Network-enabled, IP-enabled, thin server, Web-Enabled and now Internet Appli-ances. What will be the new way of saying it tomorrow, or next week, and where are these devices right now and what do they do?
Today, most Internet Appliances are the behind-the-scenes gizmos that make your daily life easier. Chances are you used one to when you sent a print job to your office printer, or checked the traffic conditions on the WWW before leaving the office. Maybe the email in your inbox with the PDF attachment of the information you asked for came from an Internet Appliance. Perhaps you logged into a web site to get a live image of surf or snow conditions before you planned your weekend but didn't realise you were communicating with an Internet Appliance.
Having worked for a pioneer in Internet Appliances for more than half the 1990s, I have seen these gizmos start out as convenient modules that interface peripherals like printers, scanners, hard discs or CD arrays onto the Local Area Network. We called these products Thin Servers because they got rid of the need to use a [fat] PC or server as the connectivity device. Gradually the technology has become embedded onto the main-board of those peripherals.
Right now a digital network camera you can buy for less than $1,000 has a LAN interface, an IP address and a web server built inside it. If you open a web browser and type in the camera's IP address, it will send you images - live. The implication is that the camera can be in complete isolation - like the one currently in Antarctica that allows us to view what's happening on the South Pole from our laptop . Now, that's a true Internet Appliance!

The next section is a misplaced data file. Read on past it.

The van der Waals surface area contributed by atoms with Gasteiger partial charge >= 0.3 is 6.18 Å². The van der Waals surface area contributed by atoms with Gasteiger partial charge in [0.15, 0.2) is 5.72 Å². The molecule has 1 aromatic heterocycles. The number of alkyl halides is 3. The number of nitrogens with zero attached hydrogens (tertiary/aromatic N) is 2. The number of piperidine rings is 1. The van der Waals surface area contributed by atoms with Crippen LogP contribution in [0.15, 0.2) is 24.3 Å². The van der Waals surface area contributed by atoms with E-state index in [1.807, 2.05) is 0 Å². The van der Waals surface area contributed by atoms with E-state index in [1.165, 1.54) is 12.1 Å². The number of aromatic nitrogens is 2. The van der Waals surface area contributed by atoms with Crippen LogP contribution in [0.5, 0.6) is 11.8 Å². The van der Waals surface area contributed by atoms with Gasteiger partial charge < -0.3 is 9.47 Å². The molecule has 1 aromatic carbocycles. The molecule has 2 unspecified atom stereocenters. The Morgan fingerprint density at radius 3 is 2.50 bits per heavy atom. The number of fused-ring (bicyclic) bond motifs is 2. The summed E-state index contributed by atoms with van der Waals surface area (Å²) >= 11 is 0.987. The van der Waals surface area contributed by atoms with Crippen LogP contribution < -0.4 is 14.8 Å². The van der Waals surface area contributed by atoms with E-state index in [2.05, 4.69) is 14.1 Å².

Another emerging device - a document server - keeps a list of your email addresses in its memory. This allows you to scan a document at the press of a button and send it as an email attachment to the Internet destination you select. Some scanner manufacturers are embedding this capability into their models, gradually forming a path that will turn common products into Internet Appliances.
Experience shows Internet Appliances are likely to be evolutionary, rather than revolutionary. We are not suddenly going to need Internet-connected refrigerators, clothes washers or microwave ovens, but we already want to print a document on a remote printer via the Internet. This task has become possible since last decade's printer server has adapted to the role of making your office printer an Internet Appliance.
That's the practical side of this technology. The other side is about folks like that Swedish engineer who can remotely mow his lawn via the Internet.
As broadband and always connected' technologies become more common in our homes, Internet Appliances will be adapted to give us remote access to more basic home appliances. For now, though, most of them are performing business tasks and helping us around the office where there's a quiet but flourishing market for modules and discreet devices.
Internet-savvy system integration companies are seeing the current Internet Appliances and thin server modules as a way to expand the peripherals market by making peripheral devices a network resource, rather than an afterthought. A document server module that turns a scanner into shared network resource provides a breakthrough in the demand for scanners. If a high-speed scanner can be shared across the network or Internet by the addition of a thin server, the purchase decision for the client becomes easier and coincidentally, the role out and cost of network infrastructure is increasingly justified.
So if you don't think Internet Appliances are humming across the Net right now, wait till you see what the next gardener you hire might be using to mow your lawn. Christopher Jefferis is national manager of Axis Communications